Perhaps no debate in the American political atmosphere has been as persistent or as divisive as the question of what—if anything—to do about national wealth disparity.
This debate has served as a fulcrum for our socioeconomic identity as well as government policy—foreign and domestic—for more than a century. Political careers have been forged and broken over it, communism was embraced or reviled due to it, and the echoes of this debate are reshaping the global sphere every day. In the aftermath of the near economic meltdown of 2008 and the tepid recovery, this topic has never been more in the spotlight.
First let’s look at some quick data.
The United States has the fourth highest degree of wealth inequality in the world, just trailing behind Russia, Ukraine, and Lebanon.1 The wealthiest 20% of Americans own 88.9% of the all the wealth2 and this gap has been growing for the last forty years. Moreover, the recent economic recovery has disproportionately benefited the wealthiest 7% of Americans by a margin of 28:-4—in other words, those in the top 7% saw their wealth grow by 28% while the rest of us actually saw ours fall by 4%.3
The nature of some of this disparity has to do with where Americans accrue their wealth from. If you are a stockholder who stuck it out through the recovery, the last five years have been profitable. The S&P 500 rebounded to pre-recession levels by 2013 and has since gone on to set record highs.4 If you rely on a wage income, however, the last five years have been difficult. Payroll jobs have only recently (May, 2014) risen back to pre-recession levels and this does not take into account population growth — there are 15 million more working-age people in the market now than before the recession. So the boost in jobs is actually a weak consolation prize for the 44% of Americans who don’t own stock.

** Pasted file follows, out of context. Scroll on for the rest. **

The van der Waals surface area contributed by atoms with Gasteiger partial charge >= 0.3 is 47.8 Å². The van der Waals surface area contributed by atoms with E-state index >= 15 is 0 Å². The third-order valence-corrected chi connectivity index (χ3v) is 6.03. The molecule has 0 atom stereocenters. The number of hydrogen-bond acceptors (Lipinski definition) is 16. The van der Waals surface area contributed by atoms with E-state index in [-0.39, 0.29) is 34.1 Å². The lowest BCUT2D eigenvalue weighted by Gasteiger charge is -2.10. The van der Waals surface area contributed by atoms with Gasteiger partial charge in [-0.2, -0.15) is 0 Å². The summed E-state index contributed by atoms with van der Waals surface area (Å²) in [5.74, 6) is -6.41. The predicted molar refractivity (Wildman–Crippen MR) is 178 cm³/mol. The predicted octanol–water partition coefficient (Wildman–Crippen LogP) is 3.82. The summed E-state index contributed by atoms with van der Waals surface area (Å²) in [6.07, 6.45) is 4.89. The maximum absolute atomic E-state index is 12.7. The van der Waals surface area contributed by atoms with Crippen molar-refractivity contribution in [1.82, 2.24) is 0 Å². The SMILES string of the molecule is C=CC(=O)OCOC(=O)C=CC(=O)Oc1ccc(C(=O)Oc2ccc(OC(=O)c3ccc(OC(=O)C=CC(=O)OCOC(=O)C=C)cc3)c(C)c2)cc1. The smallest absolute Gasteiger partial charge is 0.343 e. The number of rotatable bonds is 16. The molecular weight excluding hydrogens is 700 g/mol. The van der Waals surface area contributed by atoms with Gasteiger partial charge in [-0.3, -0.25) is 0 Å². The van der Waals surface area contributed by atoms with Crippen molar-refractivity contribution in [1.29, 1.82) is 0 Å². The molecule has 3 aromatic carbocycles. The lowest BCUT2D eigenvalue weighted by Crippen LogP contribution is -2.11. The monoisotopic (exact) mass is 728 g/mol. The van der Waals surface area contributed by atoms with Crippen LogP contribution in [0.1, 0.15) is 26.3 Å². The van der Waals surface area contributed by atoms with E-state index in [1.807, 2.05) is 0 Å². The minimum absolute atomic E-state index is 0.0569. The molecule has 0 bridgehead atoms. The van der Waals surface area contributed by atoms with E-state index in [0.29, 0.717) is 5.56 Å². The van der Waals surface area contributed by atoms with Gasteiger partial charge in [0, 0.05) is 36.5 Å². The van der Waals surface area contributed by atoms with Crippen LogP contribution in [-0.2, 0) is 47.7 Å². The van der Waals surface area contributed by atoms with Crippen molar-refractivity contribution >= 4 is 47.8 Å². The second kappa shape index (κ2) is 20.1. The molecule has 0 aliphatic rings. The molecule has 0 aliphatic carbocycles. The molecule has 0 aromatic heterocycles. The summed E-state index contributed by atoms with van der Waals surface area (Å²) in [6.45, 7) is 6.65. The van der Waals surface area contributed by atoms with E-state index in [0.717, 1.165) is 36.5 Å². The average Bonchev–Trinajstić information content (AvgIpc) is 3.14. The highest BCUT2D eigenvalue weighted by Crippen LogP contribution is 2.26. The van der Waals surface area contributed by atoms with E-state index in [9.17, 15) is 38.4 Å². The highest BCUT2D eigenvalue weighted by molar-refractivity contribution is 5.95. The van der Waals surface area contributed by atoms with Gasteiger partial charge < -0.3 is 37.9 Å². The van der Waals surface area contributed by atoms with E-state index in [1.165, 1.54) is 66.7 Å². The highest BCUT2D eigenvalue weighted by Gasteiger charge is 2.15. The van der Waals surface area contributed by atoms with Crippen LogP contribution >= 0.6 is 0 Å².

The disparity between wealth and poverty has always been in flux but it has been exponentially growing since the seventies and is now at its highest level since the 1920s, just before the Great Depression. Most Americans are aware of this and in fact most Americans also feel our economic system favors the rich. As it turns out, so do the economies of a great many other countries.
In a recent survey of 39 countries, including the United States, roughly 70% of all respondents said their system favors the wealthy; an even greater portion of the population recognized that the gap between the rich and the poor has increased in the last five years.5
And yet we’re a rather fickle bunch. A majority of respondents also felt that income inequality should not be a major priority for their governments. Of all advanced economies (the US, France, the UK, etc) only Germany felt their government should focus on closing the income gap. This illustrates a trend in American and global politics: a public concern fizzles down to a muted and, in some cases, illusory reaction.
Herein lies the crux of the issue: stagnation. This sulky response to wealth inequality is entirely counter-productive. We unanimously recognize a problem yet aren’t willing to prod our governments into doing anything about it.
The trouble is the severity of poverty in advanced economies is relatively low compared to the rest of the world. In many cases we imagine an impoverished American can still find ways to provide food for their family, while nearly 70% of Ugandans struggle to afford food. Relatively speaking, that makes Americans feel good. This is not to say Americans do not struggle, they do. Despite being the wealthiest nation in the world a higher percentage of Americans scramble to put food on the table than nearly any other advanced economy (S. Korean and Greece having a slightly higher percentage). Our relative comfort is just enough to keep us content, willing to work more hours for less pay, and worse case, borrow our way to a standard of living to our liking.